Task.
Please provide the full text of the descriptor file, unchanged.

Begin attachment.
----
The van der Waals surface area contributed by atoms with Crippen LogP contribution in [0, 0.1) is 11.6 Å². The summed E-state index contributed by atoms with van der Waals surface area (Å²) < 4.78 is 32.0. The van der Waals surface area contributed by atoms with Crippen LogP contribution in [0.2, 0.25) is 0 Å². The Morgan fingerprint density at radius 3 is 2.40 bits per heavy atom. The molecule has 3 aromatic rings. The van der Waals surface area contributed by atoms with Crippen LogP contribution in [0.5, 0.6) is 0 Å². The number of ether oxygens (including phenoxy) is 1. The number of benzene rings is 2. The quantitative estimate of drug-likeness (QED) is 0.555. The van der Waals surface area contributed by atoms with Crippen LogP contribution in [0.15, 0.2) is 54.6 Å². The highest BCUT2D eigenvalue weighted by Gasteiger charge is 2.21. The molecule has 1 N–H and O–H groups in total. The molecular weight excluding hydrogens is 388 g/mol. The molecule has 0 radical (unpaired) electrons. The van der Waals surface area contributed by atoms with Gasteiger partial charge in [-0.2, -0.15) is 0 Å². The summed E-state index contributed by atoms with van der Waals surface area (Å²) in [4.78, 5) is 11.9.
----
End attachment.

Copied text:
The van der Waals surface area contributed by atoms with Crippen LogP contribution in [0, 0.1) is 11.6 Å². The summed E-state index contributed by atoms with van der Waals surface area (Å²) < 4.78 is 32.0. The van der Waals surface area contributed by atoms with Crippen LogP contribution in [0.2, 0.25) is 0 Å². The Morgan fingerprint density at radius 3 is 2.40 bits per heavy atom. The molecule has 3 aromatic rings. The van der Waals surface area contributed by atoms with Crippen LogP contribution in [0.5, 0.6) is 0 Å². The number of ether oxygens (including phenoxy) is 1. The number of benzene rings is 2. The quantitative estimate of drug-likeness (QED) is 0.555. The van der Waals surface area contributed by atoms with Crippen LogP contribution in [0.15, 0.2) is 54.6 Å². The highest BCUT2D eigenvalue weighted by Gasteiger charge is 2.21. The molecule has 1 N–H and O–H groups in total. The molecular weight excluding hydrogens is 388 g/mol. The molecule has 0 radical (unpaired) electrons. The van der Waals surface area contributed by atoms with Gasteiger partial charge in [-0.2, -0.15) is 0 Å². The summed E-state index contributed by atoms with van der Waals surface area (Å²) in [4.78, 5) is 11.9.